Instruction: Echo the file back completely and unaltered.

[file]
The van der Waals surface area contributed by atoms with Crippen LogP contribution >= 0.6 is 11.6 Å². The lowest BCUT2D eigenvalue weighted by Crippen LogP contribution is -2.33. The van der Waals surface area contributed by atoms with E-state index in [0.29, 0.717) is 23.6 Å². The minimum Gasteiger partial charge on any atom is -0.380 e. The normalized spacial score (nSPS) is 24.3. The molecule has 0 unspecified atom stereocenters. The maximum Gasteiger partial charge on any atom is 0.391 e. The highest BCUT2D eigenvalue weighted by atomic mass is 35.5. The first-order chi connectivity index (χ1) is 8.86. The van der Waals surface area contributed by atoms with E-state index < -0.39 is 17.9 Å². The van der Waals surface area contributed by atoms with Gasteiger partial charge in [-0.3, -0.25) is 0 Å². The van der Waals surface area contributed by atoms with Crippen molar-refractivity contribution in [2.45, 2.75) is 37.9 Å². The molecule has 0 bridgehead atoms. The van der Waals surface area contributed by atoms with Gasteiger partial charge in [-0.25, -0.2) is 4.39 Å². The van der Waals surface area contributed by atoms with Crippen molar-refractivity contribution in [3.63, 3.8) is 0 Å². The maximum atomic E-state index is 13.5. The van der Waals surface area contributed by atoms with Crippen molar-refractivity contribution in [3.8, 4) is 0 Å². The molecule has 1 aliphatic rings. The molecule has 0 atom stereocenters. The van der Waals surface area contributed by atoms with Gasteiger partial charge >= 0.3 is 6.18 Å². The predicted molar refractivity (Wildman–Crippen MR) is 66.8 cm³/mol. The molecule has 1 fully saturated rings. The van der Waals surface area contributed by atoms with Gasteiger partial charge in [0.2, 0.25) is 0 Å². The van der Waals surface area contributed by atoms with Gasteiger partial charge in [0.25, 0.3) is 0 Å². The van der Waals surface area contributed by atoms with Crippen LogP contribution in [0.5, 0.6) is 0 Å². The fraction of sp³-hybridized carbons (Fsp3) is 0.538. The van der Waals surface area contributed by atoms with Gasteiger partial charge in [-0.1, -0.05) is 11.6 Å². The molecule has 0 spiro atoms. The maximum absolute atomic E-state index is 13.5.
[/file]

The van der Waals surface area contributed by atoms with Crippen LogP contribution >= 0.6 is 11.6 Å². The lowest BCUT2D eigenvalue weighted by Crippen LogP contribution is -2.33. The van der Waals surface area contributed by atoms with E-state index in [0.29, 0.717) is 23.6 Å². The minimum Gasteiger partial charge on any atom is -0.380 e. The normalized spacial score (nSPS) is 24.3. The molecule has 0 unspecified atom stereocenters. The maximum Gasteiger partial charge on any atom is 0.391 e. The highest BCUT2D eigenvalue weighted by atomic mass is 35.5. The first-order chi connectivity index (χ1) is 8.86. The van der Waals surface area contributed by atoms with E-state index < -0.39 is 17.9 Å². The van der Waals surface area contributed by atoms with Gasteiger partial charge in [-0.3, -0.25) is 0 Å². The van der Waals surface area contributed by atoms with Crippen molar-refractivity contribution in [2.45, 2.75) is 37.9 Å². The molecule has 0 bridgehead atoms. The van der Waals surface area contributed by atoms with Gasteiger partial charge in [-0.25, -0.2) is 4.39 Å². The van der Waals surface area contributed by atoms with Crippen molar-refractivity contribution in [3.63, 3.8) is 0 Å². The maximum atomic E-state index is 13.5. The van der Waals surface area contributed by atoms with Crippen molar-refractivity contribution in [3.8, 4) is 0 Å². The molecule has 1 aliphatic rings. The molecule has 0 atom stereocenters. The van der Waals surface area contributed by atoms with Gasteiger partial charge >= 0.3 is 6.18 Å². The predicted molar refractivity (Wildman–Crippen MR) is 66.8 cm³/mol. The molecule has 1 fully saturated rings. The van der Waals surface area contributed by atoms with Gasteiger partial charge in [0.2, 0.25) is 0 Å². The van der Waals surface area contributed by atoms with Gasteiger partial charge in [0.25, 0.3) is 0 Å². The van der Waals surface area contributed by atoms with Crippen LogP contribution in [0.5, 0.6) is 0 Å². The fraction of sp³-hybridized carbons (Fsp3) is 0.538. The van der Waals surface area contributed by atoms with Gasteiger partial charge in [-0.1, -0.05) is 11.6 Å². The molecule has 0 spiro atoms. The maximum absolute atomic E-state index is 13.5.